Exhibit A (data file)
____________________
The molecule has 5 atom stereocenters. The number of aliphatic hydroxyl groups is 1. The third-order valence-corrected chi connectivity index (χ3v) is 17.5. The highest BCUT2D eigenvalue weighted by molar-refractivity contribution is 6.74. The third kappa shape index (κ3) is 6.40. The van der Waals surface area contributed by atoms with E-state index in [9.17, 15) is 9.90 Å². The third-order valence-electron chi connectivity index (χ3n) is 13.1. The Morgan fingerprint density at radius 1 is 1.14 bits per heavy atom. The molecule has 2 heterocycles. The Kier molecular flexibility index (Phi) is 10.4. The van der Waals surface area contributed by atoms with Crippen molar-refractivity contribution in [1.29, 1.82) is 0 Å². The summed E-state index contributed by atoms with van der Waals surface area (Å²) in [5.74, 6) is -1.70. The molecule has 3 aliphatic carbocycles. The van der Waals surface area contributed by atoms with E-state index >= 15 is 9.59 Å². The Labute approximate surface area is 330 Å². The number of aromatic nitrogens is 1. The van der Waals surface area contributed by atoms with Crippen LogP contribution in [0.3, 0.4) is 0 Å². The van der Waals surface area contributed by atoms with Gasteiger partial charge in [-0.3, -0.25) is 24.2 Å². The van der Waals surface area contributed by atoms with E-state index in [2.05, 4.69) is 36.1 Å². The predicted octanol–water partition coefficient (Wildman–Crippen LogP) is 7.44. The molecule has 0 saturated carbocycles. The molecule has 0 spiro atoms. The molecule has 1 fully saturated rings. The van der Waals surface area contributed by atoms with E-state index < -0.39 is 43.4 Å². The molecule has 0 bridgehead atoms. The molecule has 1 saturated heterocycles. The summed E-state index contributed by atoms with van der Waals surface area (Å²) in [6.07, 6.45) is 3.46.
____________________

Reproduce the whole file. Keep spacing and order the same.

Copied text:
The molecule has 5 atom stereocenters. The number of aliphatic hydroxyl groups is 1. The third-order valence-corrected chi connectivity index (χ3v) is 17.5. The highest BCUT2D eigenvalue weighted by molar-refractivity contribution is 6.74. The third kappa shape index (κ3) is 6.40. The van der Waals surface area contributed by atoms with E-state index in [9.17, 15) is 9.90 Å². The third-order valence-electron chi connectivity index (χ3n) is 13.1. The Morgan fingerprint density at radius 1 is 1.14 bits per heavy atom. The molecule has 2 heterocycles. The Kier molecular flexibility index (Phi) is 10.4. The van der Waals surface area contributed by atoms with Crippen molar-refractivity contribution in [1.29, 1.82) is 0 Å². The summed E-state index contributed by atoms with van der Waals surface area (Å²) in [5.74, 6) is -1.70. The molecule has 3 aliphatic carbocycles. The van der Waals surface area contributed by atoms with E-state index >= 15 is 9.59 Å². The Labute approximate surface area is 330 Å². The number of aromatic nitrogens is 1. The van der Waals surface area contributed by atoms with Crippen LogP contribution in [0.3, 0.4) is 0 Å². The van der Waals surface area contributed by atoms with Gasteiger partial charge in [-0.3, -0.25) is 24.2 Å². The van der Waals surface area contributed by atoms with E-state index in [2.05, 4.69) is 36.1 Å². The predicted octanol–water partition coefficient (Wildman–Crippen LogP) is 7.44. The molecule has 0 saturated carbocycles. The molecule has 0 spiro atoms. The molecule has 1 fully saturated rings. The van der Waals surface area contributed by atoms with E-state index < -0.39 is 43.4 Å². The molecule has 0 bridgehead atoms. The molecule has 1 saturated heterocycles. The summed E-state index contributed by atoms with van der Waals surface area (Å²) in [6.07, 6.45) is 3.46.